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11-05-2010, 11:35 AM   #16
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QuoteOriginally posted by Olivier Quote
It would have been properly exposed for ISO 6400, but the picture was taken at ISO 100, 6 stops underexposed. It was then over-exposed 8 stops in Lightroom to correct for the under-exposure (and then some). The 8 stops were achieved by combining a gradient filter (+4 stops) with the regular exposure slider (+4 stops also).
Maybe I'm asking a stupid question, but while I understand your 6 stops underexposure, I am not quite certain I can follow your calculation of 6 stops + 4 stops + 4 stops = 14 stops: Are we all sure that a slider at +4 in Lightroom actually is +4 stops? Has Adobe this ever published? Are we even sure the sliders are actually following the same scaling (namely that plus every stop means doubling the amount of light)? Maybe I'm missing something.

11-05-2010, 12:00 PM   #17
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QuoteOriginally posted by falconeye Quote
The dynamic range of a single pixel for 1:1 SNR is 13.61 EV according to them.

The quantization noise with a 14 Bit ADC is 1:1 (or better -- would have to think about) for the 14th bit (at -14.0 EV), leaving out color and sensor response calibration (a DxO mystery). So, DxO measured DR is below the 14 Bit "threshold".

However, both 1:1 SNR (0 dB) and spatial Nyquist frequency are arbitrary points of reference. DxO uses the 0 dB point indeed but the spatial frequency of an 8 MP image. DR increases when you downscale an image as does the image's effective bit depth. You get signal in the 15th and 16th bit by downscaling. Every reduction to 50% adds one bit to the true signal. So, Photoshop with its 15 Bit TIFF engine starts to destroy information if you downscale an ISO 80 K-5 image to 2.3 MPixel or below within Photoshop.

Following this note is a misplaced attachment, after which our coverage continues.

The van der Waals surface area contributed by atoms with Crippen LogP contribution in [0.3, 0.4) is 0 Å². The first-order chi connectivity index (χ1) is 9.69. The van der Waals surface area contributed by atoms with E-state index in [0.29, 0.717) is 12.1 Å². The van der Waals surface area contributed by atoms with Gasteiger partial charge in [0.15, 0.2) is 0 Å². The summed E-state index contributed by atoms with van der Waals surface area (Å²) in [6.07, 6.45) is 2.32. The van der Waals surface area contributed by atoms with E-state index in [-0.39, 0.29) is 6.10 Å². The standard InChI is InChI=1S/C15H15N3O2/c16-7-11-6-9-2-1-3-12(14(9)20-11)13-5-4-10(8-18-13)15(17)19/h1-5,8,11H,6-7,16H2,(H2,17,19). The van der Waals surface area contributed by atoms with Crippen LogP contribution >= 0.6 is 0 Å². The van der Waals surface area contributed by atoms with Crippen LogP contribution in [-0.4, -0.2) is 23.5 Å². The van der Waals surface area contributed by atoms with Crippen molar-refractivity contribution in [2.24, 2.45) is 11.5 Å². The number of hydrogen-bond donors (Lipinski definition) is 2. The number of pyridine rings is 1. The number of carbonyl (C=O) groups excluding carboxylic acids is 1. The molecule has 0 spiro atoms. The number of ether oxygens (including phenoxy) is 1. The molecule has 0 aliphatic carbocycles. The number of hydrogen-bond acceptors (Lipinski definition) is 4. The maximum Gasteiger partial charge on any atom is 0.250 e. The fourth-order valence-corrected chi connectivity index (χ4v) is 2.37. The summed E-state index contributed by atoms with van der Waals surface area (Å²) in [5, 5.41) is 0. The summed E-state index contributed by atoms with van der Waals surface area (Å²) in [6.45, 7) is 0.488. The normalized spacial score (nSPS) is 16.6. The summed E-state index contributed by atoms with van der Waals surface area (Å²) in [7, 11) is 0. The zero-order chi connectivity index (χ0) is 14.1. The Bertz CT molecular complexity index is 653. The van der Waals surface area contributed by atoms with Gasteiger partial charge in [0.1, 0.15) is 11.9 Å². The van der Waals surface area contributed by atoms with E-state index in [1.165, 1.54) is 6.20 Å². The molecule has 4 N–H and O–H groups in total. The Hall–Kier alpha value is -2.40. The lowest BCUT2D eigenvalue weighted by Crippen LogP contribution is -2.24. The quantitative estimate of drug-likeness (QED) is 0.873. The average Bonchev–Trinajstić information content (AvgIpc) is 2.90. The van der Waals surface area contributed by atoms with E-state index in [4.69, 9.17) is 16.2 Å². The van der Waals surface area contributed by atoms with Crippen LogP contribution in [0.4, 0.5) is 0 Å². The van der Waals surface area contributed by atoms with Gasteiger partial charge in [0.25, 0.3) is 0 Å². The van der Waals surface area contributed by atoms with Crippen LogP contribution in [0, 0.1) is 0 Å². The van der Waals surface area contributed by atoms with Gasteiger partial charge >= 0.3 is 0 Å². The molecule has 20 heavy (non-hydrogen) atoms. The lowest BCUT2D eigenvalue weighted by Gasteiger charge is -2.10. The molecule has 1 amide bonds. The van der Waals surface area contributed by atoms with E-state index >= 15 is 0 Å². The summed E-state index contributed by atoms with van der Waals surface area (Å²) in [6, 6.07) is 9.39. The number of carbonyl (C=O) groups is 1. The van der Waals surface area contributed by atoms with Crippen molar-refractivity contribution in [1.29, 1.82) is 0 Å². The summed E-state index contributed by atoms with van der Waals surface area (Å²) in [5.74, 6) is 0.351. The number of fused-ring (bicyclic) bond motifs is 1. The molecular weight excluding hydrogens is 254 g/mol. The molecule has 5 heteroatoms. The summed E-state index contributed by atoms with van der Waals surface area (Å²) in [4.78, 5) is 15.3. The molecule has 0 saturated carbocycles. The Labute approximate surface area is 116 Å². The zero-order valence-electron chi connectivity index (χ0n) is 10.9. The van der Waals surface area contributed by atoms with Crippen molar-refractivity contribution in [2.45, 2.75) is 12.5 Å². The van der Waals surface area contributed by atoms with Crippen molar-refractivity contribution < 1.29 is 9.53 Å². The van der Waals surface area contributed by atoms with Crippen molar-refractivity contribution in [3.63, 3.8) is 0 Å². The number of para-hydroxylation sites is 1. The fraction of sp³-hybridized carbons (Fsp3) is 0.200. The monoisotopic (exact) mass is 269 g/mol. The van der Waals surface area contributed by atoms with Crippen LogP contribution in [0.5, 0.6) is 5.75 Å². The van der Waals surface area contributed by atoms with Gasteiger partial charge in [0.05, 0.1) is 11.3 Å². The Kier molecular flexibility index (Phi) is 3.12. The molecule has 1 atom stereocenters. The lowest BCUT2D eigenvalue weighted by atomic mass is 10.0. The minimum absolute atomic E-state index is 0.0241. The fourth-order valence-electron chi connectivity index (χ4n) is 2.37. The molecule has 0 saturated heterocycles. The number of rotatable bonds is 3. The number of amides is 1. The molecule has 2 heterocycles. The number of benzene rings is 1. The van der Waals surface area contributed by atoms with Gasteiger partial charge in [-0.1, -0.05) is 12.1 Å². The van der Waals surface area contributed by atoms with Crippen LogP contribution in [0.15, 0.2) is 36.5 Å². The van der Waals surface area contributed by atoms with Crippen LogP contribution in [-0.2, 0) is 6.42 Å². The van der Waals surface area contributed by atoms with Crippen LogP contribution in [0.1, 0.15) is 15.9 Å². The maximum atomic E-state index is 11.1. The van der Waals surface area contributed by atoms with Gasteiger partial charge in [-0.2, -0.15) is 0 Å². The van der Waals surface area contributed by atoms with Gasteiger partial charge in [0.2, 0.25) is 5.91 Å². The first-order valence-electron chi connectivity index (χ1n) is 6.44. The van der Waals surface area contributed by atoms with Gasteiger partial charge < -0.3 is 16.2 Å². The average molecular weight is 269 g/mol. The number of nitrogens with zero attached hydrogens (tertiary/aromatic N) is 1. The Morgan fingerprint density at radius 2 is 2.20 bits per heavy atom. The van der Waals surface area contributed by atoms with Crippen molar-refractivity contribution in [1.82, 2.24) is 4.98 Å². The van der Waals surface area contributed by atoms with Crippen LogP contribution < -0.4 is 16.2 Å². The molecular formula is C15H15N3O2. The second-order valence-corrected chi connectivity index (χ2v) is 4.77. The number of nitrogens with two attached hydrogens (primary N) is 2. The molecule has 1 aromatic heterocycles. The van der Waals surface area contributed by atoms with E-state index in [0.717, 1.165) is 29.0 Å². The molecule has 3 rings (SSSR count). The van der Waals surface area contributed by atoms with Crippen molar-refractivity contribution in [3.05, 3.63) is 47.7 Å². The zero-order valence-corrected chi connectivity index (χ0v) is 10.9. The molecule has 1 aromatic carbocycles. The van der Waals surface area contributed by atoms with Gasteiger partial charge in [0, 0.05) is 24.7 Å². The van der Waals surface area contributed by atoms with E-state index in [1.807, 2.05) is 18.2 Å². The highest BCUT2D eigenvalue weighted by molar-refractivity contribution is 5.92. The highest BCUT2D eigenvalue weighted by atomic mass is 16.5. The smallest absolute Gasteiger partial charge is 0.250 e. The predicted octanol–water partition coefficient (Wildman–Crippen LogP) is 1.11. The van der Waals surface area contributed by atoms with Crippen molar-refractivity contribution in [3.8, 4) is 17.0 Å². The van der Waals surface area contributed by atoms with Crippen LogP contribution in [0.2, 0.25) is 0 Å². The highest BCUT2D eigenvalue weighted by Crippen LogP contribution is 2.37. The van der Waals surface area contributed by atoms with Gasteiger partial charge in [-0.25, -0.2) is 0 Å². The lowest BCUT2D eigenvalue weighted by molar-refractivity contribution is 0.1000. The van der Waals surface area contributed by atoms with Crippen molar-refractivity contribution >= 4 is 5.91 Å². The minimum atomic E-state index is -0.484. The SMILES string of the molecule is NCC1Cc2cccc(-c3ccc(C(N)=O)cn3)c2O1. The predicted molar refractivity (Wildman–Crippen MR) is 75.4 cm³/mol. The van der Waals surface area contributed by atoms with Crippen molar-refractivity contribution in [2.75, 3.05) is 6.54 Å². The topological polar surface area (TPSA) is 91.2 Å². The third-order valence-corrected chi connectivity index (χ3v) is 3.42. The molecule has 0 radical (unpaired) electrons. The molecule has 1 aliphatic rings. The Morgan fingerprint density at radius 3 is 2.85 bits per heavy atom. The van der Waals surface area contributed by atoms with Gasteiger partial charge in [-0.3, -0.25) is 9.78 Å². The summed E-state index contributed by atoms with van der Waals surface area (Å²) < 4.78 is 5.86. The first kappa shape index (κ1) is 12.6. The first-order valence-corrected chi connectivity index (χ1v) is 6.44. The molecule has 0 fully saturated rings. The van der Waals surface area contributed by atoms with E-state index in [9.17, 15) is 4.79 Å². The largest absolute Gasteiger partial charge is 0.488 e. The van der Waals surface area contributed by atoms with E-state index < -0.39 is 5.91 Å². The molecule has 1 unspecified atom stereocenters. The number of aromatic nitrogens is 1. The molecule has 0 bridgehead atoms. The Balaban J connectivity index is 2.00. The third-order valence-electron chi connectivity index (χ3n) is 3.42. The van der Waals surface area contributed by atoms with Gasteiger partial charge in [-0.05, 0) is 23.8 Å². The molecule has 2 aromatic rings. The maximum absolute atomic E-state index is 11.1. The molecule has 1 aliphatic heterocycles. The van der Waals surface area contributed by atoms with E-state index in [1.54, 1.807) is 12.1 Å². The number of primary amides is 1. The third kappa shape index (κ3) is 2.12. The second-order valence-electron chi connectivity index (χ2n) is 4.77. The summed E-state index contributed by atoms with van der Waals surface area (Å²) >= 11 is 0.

Thanks, that makes sense. Can you clarify DxO's reason for 12 bit files having over 12 stops per pixel? Instead of dividing by the lowest value, they divide by the noise standard deviation? But how do they measure less than 1 bit?

Question about Dxomark MEASUREMENTS of NIKON D90
11-05-2010, 12:35 PM   #18
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QuoteOriginally posted by hilbert5 Quote
Maybe I'm asking a stupid question, but while I understand your 6 stops underexposure, I am not quite certain I can follow your calculation of 6 stops + 4 stops + 4 stops = 14 stops: Are we all sure that a slider at +4 in Lightroom actually is +4 stops? Has Adobe this ever published? Are we even sure the sliders are actually following the same scaling (namely that plus every stop means doubling the amount of light)? Maybe I'm missing something.
The number 14 comes from the precision of the ADC (14 bits per pixel) and is not related to the exposure.

The exposure is -6 +4 +4 = +2 over-exposure. But the exact amount does not matter. All I tried to do was to take a very under-exposed image and peek into the deep shadows using Lightroom.
11-05-2010, 01:56 PM   #19
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QuoteOriginally posted by Eruditass Quote
Thanks, that makes sense. Can you clarify DxO's reason for 12 bit files having over 12 stops per pixel? Instead of dividing by the lowest value, they divide by the noise standard deviation? But how do they measure less than 1 bit?

Question about Dxomark MEASUREMENTS of NIKON D90
They measure less than 1 bit pixel noise with the D90 indeed. They write: